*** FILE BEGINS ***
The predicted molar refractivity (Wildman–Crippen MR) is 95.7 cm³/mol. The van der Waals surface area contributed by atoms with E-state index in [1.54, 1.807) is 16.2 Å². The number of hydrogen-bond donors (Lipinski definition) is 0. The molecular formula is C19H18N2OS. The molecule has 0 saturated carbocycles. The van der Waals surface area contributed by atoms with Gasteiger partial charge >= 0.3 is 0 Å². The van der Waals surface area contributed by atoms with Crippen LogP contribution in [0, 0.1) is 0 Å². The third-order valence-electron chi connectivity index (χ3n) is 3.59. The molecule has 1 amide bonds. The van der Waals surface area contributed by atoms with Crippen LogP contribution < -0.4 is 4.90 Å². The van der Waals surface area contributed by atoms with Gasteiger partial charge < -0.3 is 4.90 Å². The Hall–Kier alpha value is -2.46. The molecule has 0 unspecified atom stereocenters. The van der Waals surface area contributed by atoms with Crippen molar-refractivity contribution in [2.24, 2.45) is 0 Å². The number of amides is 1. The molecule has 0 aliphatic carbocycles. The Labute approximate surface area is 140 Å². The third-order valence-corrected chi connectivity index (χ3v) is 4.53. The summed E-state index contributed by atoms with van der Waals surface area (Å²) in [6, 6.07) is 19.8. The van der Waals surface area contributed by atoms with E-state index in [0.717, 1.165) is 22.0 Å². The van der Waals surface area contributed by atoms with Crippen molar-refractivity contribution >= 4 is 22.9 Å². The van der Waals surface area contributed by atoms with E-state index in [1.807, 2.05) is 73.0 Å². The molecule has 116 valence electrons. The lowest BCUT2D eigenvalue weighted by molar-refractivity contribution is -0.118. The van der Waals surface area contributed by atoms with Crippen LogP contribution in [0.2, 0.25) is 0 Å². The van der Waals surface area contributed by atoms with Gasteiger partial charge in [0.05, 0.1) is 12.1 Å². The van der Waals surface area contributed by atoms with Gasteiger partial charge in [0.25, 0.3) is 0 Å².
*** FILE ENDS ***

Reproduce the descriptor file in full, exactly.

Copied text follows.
The predicted molar refractivity (Wildman–Crippen MR) is 95.7 cm³/mol. The van der Waals surface area contributed by atoms with E-state index in [1.54, 1.807) is 16.2 Å². The number of hydrogen-bond donors (Lipinski definition) is 0. The molecular formula is C19H18N2OS. The molecule has 0 saturated carbocycles. The van der Waals surface area contributed by atoms with Gasteiger partial charge >= 0.3 is 0 Å². The van der Waals surface area contributed by atoms with Crippen LogP contribution in [0, 0.1) is 0 Å². The third-order valence-electron chi connectivity index (χ3n) is 3.59. The molecule has 1 amide bonds. The van der Waals surface area contributed by atoms with Crippen LogP contribution < -0.4 is 4.90 Å². The van der Waals surface area contributed by atoms with Gasteiger partial charge < -0.3 is 4.90 Å². The Hall–Kier alpha value is -2.46. The molecule has 0 unspecified atom stereocenters. The van der Waals surface area contributed by atoms with Crippen molar-refractivity contribution in [2.24, 2.45) is 0 Å². The number of amides is 1. The molecule has 0 aliphatic carbocycles. The Labute approximate surface area is 140 Å². The third-order valence-corrected chi connectivity index (χ3v) is 4.53. The summed E-state index contributed by atoms with van der Waals surface area (Å²) in [6, 6.07) is 19.8. The van der Waals surface area contributed by atoms with E-state index in [0.717, 1.165) is 22.0 Å². The van der Waals surface area contributed by atoms with Crippen molar-refractivity contribution >= 4 is 22.9 Å². The van der Waals surface area contributed by atoms with E-state index in [1.807, 2.05) is 73.0 Å². The molecule has 116 valence electrons. The lowest BCUT2D eigenvalue weighted by molar-refractivity contribution is -0.118. The van der Waals surface area contributed by atoms with Crippen LogP contribution in [0.2, 0.25) is 0 Å². The van der Waals surface area contributed by atoms with Gasteiger partial charge in [0.05, 0.1) is 12.1 Å². The van der Waals surface area contributed by atoms with Gasteiger partial charge in [0.25, 0.3) is 0 Å².